The History of Canterbury Cathedral Lodge
The current Lodge buildings (previously known as the International Study Centre, and also the Education Centre) were designed by Sir William Whitfield (1920-2019) and his architectural practice. Sir William was approached in 1990 for proposals for developing a site on the south side of the Cathedral precincts. This site was occupied by 1960s residential buildings, which had replaced buildings lost during the bombing of World War II. In the decades after the end of the war, there had been various discussions about the provision of buildings for education and hospitality on this site.
In addition to an ‘Education Centre’, the proposal from Sir Whitfield included a residential element for conference and course delegates and for visiting groups. From 1995 onwards, funding was sought for the project. Much was raised by a campaign in the US. The then Heritage Lottery Fund gave a grant of £2.25 million in 1997. Various bodies were approached for permission for the new buildings, the existing buildings were demolished, and archaeological digs were carried out. Construction started in 1998, with George Carey, Archbishop of Canterbury, laying the cornerstone during the Lambeth Conference of that year, as recorded on a carved stone slab. The first phase was completed in 2000, with the buildings opened by His Royal Highness the Duke of Kent on 18th January. This phase of buildings included the auditorium, the audio-visual lecture theatre and the buildings now housing the Schools Department.
The residential block was opened in 2002. It included a refectory, a common room and a library. For the construction of this block, a roadway was inserted linking the site to the Postern Gate entrance along the back of Burgate house. This roadway remains in use for deliveries.
The buildings were designed to fit with their surroundings in the precincts. Sir William studied architecture at the Newcastle School of Architecture, then part of the University of Durham. From 1985 to 1990, Sir William held the position of Surveyor of the Fabric of St Paul’s Cathedral. In 1981, he designed the new Chapter House for St Albans Cathedral and in 1996 the Mappa Mundi Library at Hereford Cathedral. The design of the Lodge buildings shows Sir William’s interests in late gothic and Tudor architecture, with stylistic references to the Cathedral buildings themselves. The roofing of most of the buildings is of lead, reflecting the lead work on the Cathedral itself. The octagonal shapes mirror the octagonal shape of the Water Tower on the northern side of the Cathedral. The ‘Barn’ adopts a Kentish vernacular style and has a tile roof. Traditional materials were used in the construction and fittings, with the conference centre clad with bands of grey and buff stone and brick, and the residential block clad with yellow brick.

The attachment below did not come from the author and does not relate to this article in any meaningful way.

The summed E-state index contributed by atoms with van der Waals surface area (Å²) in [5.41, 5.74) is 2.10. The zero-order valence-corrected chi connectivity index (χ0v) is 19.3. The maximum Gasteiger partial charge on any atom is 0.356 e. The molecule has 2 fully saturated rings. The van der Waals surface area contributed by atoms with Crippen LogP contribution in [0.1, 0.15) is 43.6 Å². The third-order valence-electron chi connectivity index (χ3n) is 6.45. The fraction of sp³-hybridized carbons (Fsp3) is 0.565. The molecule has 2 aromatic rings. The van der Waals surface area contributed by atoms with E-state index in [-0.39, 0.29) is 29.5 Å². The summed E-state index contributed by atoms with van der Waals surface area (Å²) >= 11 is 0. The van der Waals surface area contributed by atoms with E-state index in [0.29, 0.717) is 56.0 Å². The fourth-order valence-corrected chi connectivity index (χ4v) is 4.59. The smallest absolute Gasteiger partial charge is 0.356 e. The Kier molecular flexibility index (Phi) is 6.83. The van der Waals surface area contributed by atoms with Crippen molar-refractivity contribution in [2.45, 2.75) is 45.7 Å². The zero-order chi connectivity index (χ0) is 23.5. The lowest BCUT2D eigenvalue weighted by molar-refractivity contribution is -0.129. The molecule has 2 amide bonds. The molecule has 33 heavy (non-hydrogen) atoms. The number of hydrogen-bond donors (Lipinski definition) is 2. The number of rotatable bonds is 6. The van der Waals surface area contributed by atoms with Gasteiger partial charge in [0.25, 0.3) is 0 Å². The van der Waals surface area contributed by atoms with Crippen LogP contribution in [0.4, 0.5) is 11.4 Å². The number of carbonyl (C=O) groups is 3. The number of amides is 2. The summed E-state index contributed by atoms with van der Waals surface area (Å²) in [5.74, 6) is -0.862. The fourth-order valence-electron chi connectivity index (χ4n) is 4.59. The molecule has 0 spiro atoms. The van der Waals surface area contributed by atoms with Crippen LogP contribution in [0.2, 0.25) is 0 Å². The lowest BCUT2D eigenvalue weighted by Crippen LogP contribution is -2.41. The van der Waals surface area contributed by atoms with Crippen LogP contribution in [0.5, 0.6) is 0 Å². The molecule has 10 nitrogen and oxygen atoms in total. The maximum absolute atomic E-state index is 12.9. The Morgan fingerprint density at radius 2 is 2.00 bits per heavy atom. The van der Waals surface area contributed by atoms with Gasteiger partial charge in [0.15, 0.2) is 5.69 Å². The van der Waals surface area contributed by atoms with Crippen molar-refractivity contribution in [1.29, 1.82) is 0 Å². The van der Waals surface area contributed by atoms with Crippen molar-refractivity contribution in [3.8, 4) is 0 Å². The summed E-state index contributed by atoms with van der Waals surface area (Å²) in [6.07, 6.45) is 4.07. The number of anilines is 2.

The Clagett Auditorium is named after C Thomas Clagett junior of Washington, who died in 2001. Another memorial to a member of the Clagett/Claggett family is in the Cloister: this is the memorial to Thomas John Claggett, consecrated as Bishop of Maryland in 1792, who was a direct descendant of George Claggett, three times Mayor of Canterbury in the early 17th century. In the Auditorium Foyer is a glass window etched with the names of figures from the arts who have a connection with the Cathedral. ‘The Barn’ is also known as the ‘Dean John Simpson Room’, after the Dean of the Cathedral at the time of the project’s development.
The Schools Department housed within the Lodge buildings welcomes school groups from the UK and beyond, offering a hands-on activities room and a lunch room. Amongst the residential courses held at the Lodge (disrupted during the Covid pandemic) are courses for new clergy and seminarians and for newly appointed bishops from across the Anglican Communion. When not in use for such courses, the Lodge is open to all as a hotel with high-quality accommodation, and as a venue for events and conferences.